Crystal Hilliard was beautiful, but not quite beautiful enough. Her hair was long and blonde, yet it lacked a certain sheen. Her large eyes were blue, but not the vivid blue of a summer sky. Her nose was a tad too pert; her lips not particularly pouty. And although she wore a stylish size four, she was not a perfect size four, being rather smaller on top and larger on the bottom than the models who scowled at her from the pages of her fashion magazines.
Fortunately, Crystal was the heiress to her father’s millions, earned by selling mink accessories to the pampered pets of the wealthy. So on her twenty-first birthday, Crystal sat in the office of a plastic surgeon and spelled out her demands, declaring “I’ll spend anything to get what I want.”
Dr. Auric was well-tanned and perfectly coifed, with a dazzling white smile. He regarded Crystal for a moment, then reached into his desk and pulled out a glossy brochure. “If you’re really willing to spend any amount,” he said, “then perhaps you’d be interested in this.”
“What’s this?” Crystal flipped impatiently through the pages.
“It’s my own invention, not yet approved for public use. Worn unobtrusively in a pendant around the neck, it will surround you with a holographic projection of whatever look you desire. No painful surgery, no recovery period—and no one will ever know.”
Crystal tossed the brochure aside with a sneer. “Don’t be ridiculous. That’s not possible!”
The doctor touched a silver medallion at his own neck, and the air around him shimmered for a fraction of a second. Crystal gasped. Dr. Auric sat before her—balding, buck-toothed, and splotchy.
Minutes later, a check with six zeroes on it had changed hands, and Crystal left Dr. Auric’s office with a new piece of jewelry and an aura of splendorous glamour.
Samuel Blackthorn adjusted the cufflinks of his tuxedo shirt. Surveying the sumptuous buffet that stretched along two walls of the ballroom, he winced at the irony: a charity event for hungry children at which thousands of dollars worth of food would be consumed by the glitterati.
He wandered to the far corner, where a small display had been set up out of the way of the partiers. Under the charity’s logo were a dozen black-and-white photos: round-eyed children with matchstick arms protruding from tattered tee-shirts. “Oh, man,” said Samuel softly.
He turned away from the display and braced himself for the coming ordeal. Another absurd charity ball full of superficial people. Just once I’d like to meet someone at one of these things with some genuine human warmth, some—His thoughts were interrupted by a glimmering vision. A woman of surpassing beauty stood across the room, bathed in light, one slim hand fingering the jewel at her throat.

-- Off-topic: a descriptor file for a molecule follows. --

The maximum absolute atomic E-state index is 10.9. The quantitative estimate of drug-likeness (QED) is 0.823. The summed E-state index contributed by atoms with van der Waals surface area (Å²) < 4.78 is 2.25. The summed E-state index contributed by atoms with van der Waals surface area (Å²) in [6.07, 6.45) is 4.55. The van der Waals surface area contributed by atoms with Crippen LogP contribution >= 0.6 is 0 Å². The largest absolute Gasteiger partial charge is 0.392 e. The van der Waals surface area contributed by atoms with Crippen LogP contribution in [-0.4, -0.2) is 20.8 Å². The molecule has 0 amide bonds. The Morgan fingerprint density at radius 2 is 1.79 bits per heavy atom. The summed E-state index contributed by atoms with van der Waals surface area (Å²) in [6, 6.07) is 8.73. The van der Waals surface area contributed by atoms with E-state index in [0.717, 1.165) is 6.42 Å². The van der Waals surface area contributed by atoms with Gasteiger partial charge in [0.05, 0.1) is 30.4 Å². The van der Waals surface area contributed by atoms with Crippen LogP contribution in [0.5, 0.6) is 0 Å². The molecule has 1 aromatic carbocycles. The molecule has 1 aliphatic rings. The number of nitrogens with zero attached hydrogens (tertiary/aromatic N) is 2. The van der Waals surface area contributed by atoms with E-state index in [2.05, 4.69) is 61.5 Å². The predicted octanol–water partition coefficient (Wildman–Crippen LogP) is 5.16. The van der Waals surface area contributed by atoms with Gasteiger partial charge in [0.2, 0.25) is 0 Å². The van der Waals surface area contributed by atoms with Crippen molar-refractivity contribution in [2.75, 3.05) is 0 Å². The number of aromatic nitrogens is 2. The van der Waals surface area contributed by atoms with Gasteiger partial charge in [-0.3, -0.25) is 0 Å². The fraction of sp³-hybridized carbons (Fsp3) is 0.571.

If she has even a tenth as much compassion as beauty, I’ll…I’ll…good grief, I’d marry that girl. Samuel shouldered his way across the crowd, stopping in front of the paragon of loveliness.
“Samuel Blackthorn,” he said, offering the woman a flute of champagne.
“I’m Crystal Hilliard, but of course you knew that! Because me me me blah blah blah me me me.”
Samuel gaped in disbelief. Crystal talked about herself nonstop for several minutes, pausing only to take a sip from her glass and to gaze about the ballroom. When it became clear that no new admirers were approaching, she looked expectantly at Samuel—a look that clearly said let’s talk about me some more.
With a surge of generosity, Samuel gave Crystal another chance. She’s young—maybe she’s just nervous. “So, Crystal—this is a great charity, isn’t it? I can’t stand the thought of even one hungry child. It’s unacceptable, and we should do something about it.”
“Well,” said Crystal, “me me me blah blah blah me me me.” She flipped her blonde mane and struck a pose.
Dejected, Samuel excused himself and wrote a check for twice the amount he’d intended. He drove home with a sense of melancholy, embarrassed at having been dazzled by Crystal Hilliard. She’s as insubstantial as light. Some day I’ll find a woman with a heart.
He was greeted at the door by his dog, madly wagging its tail and begging for attention. Samuel scratched the dog’s ears, then loosened his ascot and thumbed a tiny button on his watch. His Compassionizer2020 clicked off.
Samuel felt a momentary chill. He shivered, shook his head as if to clear his brain, and kicked the dog.
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